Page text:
First appointed by Mayor Karl Reitz in 1986, Rogato has enjoyed a longer run — three years per term — on the Licensing Board than on the stage. The board licenses a variety of services — hawkers and peddlers , pawnbrokers, junk dealers, taxicabs and entertainers — for which money changes hands as well as indoor and outdoor events — circuses, carnivals, dances, boxing and wrestling matches — for which admission is charged.

"It was more of a safety issue at first," Rogato said. "With taxis people deserved to know who was taking their kids to school. With door-to-door salesmen they needed to know who was knocking on the door." He said that "anything that's advertised needs to be licensed," offering the itinerant gold dealers who appear at local hotels when the price rises. "I look at it from the citizen's point-of-view," Rogato said. "What do I have to do to make it fair for customers?" At the same time, he stressed that the process "has to be fair and consistent."

Rogato noted that the work of the board grew significantly with the organization and expansion of Motorcycle Week under the aegis of the Laconia Motorcycle Week Association. "Every vendor had to be licensed," he said. The appearance of beer tents led the board to work closely with the inspectors of the New Hampshire Liquor Commission.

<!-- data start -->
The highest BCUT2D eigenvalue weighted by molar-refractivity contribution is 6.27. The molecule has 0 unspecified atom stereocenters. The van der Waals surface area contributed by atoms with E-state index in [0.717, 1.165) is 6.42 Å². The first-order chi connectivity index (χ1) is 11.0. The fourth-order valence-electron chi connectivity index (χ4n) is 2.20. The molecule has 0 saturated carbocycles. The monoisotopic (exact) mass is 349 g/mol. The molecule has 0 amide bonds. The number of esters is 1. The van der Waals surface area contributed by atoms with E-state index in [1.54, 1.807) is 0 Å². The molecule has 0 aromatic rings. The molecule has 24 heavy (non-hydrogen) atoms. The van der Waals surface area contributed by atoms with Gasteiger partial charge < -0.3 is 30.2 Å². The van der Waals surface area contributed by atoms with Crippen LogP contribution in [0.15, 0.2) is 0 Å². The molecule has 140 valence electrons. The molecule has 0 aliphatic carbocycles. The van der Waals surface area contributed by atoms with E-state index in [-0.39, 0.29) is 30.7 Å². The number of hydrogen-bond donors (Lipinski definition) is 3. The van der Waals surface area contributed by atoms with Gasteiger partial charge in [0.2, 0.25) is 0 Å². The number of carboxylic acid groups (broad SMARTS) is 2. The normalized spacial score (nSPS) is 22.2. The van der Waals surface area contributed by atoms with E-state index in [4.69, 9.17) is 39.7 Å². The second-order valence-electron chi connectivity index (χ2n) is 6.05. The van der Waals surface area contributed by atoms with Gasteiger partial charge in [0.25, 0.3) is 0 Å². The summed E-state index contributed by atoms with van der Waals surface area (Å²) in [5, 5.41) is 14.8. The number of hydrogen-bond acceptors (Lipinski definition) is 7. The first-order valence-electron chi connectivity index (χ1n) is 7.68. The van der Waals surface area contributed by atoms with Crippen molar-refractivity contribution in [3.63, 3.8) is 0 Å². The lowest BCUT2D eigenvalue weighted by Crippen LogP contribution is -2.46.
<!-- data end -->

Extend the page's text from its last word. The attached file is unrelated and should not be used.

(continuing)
During the rally, Rogato makes the rounds at The Weirs, politely but firmly checking for unlicensed vendors. He said that he carries duct tape and when he encounters a stall without a license on display reminds the vendor of the requirement and offers to post it for him. He recalled passing a booth where an attractive woman wearing sunglasses was sitting in front of a big screen on which a pornographic scene was playing. "I told her you can't be doing that," he said, "and she said 'doing what? I'm blind.'" He said that she told him she was selling videos, but could not produce a license and, after admitting she could see, agreed to pack up and leave.
"I've seen some crazy stuff during Bike Week," he said.

Rogato said that recently loudspeaker permits have become a contentious issue, especially at The Weirs, where the interests of venues seeking to provide outdoor entertainment into the night conflict with those of innkeepers concerned to accommodate their overnight guests.

With the proliferation of special events and live entertainment, Rogato said that the lines between the Licensing Board and the Planning Board have become blurred and what he called the "duplication of effort" — even duplication of fees — has increased. He said that efforts are underway to streamline the process. "We have to make it friendly and easy," he said. "One stop shopping."

"I try to make a difference," Rogato remarked, "to be involved in some way."